Tuesday, June 29, 2038
Thursday, June 24, 2038
Friday, May 28, 2038
Wednesday, February 27, 2036
Wednesday, April 11, 2035
Thursday, March 10, 2033
Monday, September 15, 2031
Note from this blogger.....
Monday, February 24, 2031
Tuesday, May 15, 2029
Gettin' a little tired.....
Saturday, April 29, 2028
I know, it's weird.........
Wednesday, February 24, 2027
This is an abbreviated version of the original 'Handy links' post. Click here to view a more complete list. (Some of it is old.)
Tuesday, February 24, 2026
Dennis Leone's STRS Report to ORTA, March 2007
Sunday, February 23, 2020
Tuesday, March 28, 2017
Dayton Daily News: Pension cuts looming for Ohio teachers and retirees
Pension cuts looming for Ohio teachers and retirees
STRS Ohio is the retirement system for 490,000 teachers and retirees. It had $72.1 billion as of June 30, 2016.
Tuesday, March 21, 2017
Bob Buerkle on the STRS funding crisis
Points made by Bob Buerkle in his February 2017 speech to the STRS Board
Here are a few of the points I brought up. I did not give the STRS a written copy of my speech.
Monday, March 20, 2017
Bob Buerkle's speech to STRS Board, March 16, 2017
Dean Dennis’ speech to STRS Board February 16, 2017
On February 16, I drove from Cincinnati to present before the Board. Having paid into the STRS Defined Benefit Plan for 35 years, I was quite upset over the mismanagement that caused the 1% deduction in the COLA for retirees who planned on the 3% promise. Worst was the COLA freeze teachers now retiring will have to endure, not to mention the entire revamping of the retirement schedule. It was my understanding that under the Defined Benefit Plan, STRS assumed all the risk. Changing the language to effect benefits after one retires I believe to be illegal. I'll share my wife also taught for 35 years. We were not expecting to lose half-a-million dollars in our retirement; especially after a combined 70 years of funding our pensions. The expectation under the Defined Benefit Plan, especially once retired, is that a benefit would stay the same, or increase, but would never be reduced (ORC 3307.67 states COLA's shall increase 3% annually). I believe past practice also establishes this. That said:
On February 16, I presented before STRS. It is my very strong belief that over the years our Board's have allowed a smaller and more efficient investment staff to grow and become a bloated less efficient financial operation. We also are spending unnecessary monies on consultants as a result. From a person who understands investments, STRS has become upside down. Instead of managing the investment department, you now are reacting to their inefficiencies. They need to be reacting to your management. Due to their mismanagement, you are once again considering cutting member benefits. Don't over react too soon. You need to give the market time to recover. We set our goals for 30 years, why do we not trust the 30 year market cycles?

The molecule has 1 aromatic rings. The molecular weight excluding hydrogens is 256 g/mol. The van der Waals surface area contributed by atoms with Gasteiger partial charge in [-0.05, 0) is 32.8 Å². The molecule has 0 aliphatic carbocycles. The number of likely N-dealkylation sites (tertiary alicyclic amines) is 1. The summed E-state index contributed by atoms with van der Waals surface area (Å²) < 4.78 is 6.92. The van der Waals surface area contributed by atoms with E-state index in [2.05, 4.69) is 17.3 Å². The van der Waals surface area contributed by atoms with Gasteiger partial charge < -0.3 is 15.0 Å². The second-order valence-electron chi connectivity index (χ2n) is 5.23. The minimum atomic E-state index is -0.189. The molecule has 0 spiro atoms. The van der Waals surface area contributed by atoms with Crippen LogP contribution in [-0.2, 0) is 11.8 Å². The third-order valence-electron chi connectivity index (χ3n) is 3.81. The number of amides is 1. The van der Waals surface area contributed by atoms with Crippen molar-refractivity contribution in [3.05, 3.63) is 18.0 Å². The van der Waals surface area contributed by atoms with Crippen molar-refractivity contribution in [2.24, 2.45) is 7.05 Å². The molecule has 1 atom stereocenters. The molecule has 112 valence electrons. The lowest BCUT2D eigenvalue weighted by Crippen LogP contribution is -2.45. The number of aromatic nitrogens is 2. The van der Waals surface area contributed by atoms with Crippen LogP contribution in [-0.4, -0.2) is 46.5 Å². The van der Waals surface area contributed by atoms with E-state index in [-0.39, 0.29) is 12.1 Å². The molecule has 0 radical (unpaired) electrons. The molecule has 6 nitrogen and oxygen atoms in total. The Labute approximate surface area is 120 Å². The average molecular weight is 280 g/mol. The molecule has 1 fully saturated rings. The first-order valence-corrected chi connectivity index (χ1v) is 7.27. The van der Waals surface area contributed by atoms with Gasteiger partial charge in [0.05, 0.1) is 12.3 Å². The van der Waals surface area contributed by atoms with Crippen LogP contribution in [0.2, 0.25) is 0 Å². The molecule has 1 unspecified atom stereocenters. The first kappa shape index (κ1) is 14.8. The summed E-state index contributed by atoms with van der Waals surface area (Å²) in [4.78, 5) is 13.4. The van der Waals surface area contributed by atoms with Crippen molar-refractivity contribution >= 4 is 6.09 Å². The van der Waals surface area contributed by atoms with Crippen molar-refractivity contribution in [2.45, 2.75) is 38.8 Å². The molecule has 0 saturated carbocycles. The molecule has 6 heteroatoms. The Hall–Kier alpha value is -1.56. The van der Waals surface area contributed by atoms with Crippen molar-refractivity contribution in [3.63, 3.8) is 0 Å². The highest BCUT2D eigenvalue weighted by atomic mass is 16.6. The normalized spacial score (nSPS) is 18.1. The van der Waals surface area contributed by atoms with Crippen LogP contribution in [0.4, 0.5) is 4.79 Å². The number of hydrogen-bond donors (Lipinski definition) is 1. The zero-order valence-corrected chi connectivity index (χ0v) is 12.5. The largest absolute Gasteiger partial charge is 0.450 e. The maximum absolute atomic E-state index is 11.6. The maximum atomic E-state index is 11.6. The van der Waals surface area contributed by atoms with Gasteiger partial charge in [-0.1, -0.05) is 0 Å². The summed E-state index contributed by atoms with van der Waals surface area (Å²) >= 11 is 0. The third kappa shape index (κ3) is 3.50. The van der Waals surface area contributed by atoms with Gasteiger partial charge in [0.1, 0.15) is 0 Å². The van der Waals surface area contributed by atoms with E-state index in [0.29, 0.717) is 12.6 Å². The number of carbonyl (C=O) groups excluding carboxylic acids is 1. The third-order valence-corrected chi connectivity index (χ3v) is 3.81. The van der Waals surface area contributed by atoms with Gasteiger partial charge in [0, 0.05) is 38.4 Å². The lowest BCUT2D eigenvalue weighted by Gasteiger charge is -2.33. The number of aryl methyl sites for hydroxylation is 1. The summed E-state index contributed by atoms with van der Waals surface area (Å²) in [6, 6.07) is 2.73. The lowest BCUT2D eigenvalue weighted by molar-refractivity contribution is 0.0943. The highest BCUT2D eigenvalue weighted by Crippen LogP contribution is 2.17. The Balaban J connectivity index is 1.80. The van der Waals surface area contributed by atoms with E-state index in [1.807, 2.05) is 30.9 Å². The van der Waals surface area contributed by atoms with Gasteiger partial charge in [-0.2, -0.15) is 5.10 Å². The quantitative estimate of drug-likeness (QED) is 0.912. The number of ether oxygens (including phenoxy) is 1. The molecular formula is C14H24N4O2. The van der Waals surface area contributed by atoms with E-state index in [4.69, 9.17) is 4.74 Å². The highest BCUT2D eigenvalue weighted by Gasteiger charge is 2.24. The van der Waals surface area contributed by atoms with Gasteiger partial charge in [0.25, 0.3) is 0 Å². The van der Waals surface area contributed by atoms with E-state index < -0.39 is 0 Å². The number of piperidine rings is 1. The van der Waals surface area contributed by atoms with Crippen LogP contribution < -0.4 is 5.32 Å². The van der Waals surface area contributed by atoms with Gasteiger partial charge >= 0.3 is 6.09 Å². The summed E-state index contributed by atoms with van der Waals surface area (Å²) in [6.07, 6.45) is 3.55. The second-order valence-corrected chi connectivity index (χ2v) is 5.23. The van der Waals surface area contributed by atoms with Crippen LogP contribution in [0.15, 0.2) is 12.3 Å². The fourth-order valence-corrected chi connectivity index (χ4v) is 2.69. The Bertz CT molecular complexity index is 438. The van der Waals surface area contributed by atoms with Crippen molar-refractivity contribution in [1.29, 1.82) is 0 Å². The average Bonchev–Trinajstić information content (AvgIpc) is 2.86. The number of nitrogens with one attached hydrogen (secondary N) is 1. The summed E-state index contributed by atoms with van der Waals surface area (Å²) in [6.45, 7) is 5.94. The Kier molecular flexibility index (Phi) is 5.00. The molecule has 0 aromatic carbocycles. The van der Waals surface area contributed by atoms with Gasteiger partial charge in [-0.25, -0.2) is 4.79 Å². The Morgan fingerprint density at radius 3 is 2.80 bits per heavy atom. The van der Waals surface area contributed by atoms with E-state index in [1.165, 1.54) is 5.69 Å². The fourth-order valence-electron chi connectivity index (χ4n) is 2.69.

Please listen; if you see a team that sets a benchmark goal that shoots for less than 8% annually, then you don't need that team. It shouldn't take a staff of 70 plus investment professions to find the symbols (VOO), (SPY), or (VFINX) and invest in the S&P 500 index. You are tolerating too many unnecessary investments using target assumptions that underachieve our benchmark needs. With 8% returns we can easily meet our funding goals. We should not be using the monies of our members to pay people to experiment by trying to beat the market indexes. It is very well documented that over 66% percent of money managers consistently under-perform the S&P 500 index. Employing over 70 people, paying them, and then giving them bonuses to under perform an index that has been around since 1926 is both irresponsible and reckless. I'll share again what I shared at the meeting (with3 minute time restraint). I'll state it in bold.
There has never been a 30 year period in the long proven history of the S&P 500, where the S&P 500 index hasn't gained at least 8% annually. In fact, over 60% of the time it averages over 10%. There have been 60 such thirty year periods. This should be easy to understand. In fact ask your investment advisers from Callan, like I did. I spoke with three individuals from Callan and they seemed to be in agreement with my premise. If you have any doubts please set a meeting, I'm happy to drive to Columbus again. To farther drive home my point, I can also show you that over the last 20 year period that the S&P Mid Cap index has nearly doubled the S&P 500. We should be doing better and spending less in doing so.
So, the S&P 500 index should be your baseline annual investment benchmark utilizing an 8% return objective. If you feel compelled to consider other investments, then they should always be above this benchmark. Listening to our investment team get rewarded while the rest of us are getting punished should be a red flag. It wasn't lost on some of us that while the investment team was getting positively acknowledged during the presentation for exceeding the performance of some of their peers; we were aware that our investment staff's performance lagged the market by nearly 2%. Last year the S&P 500 returned 9.8%, why would we even consider moving our benchmark down from 7.75%? The only reason that makes sense is that the investment staff can't be trusted to keep up with the market indexes or invest in them.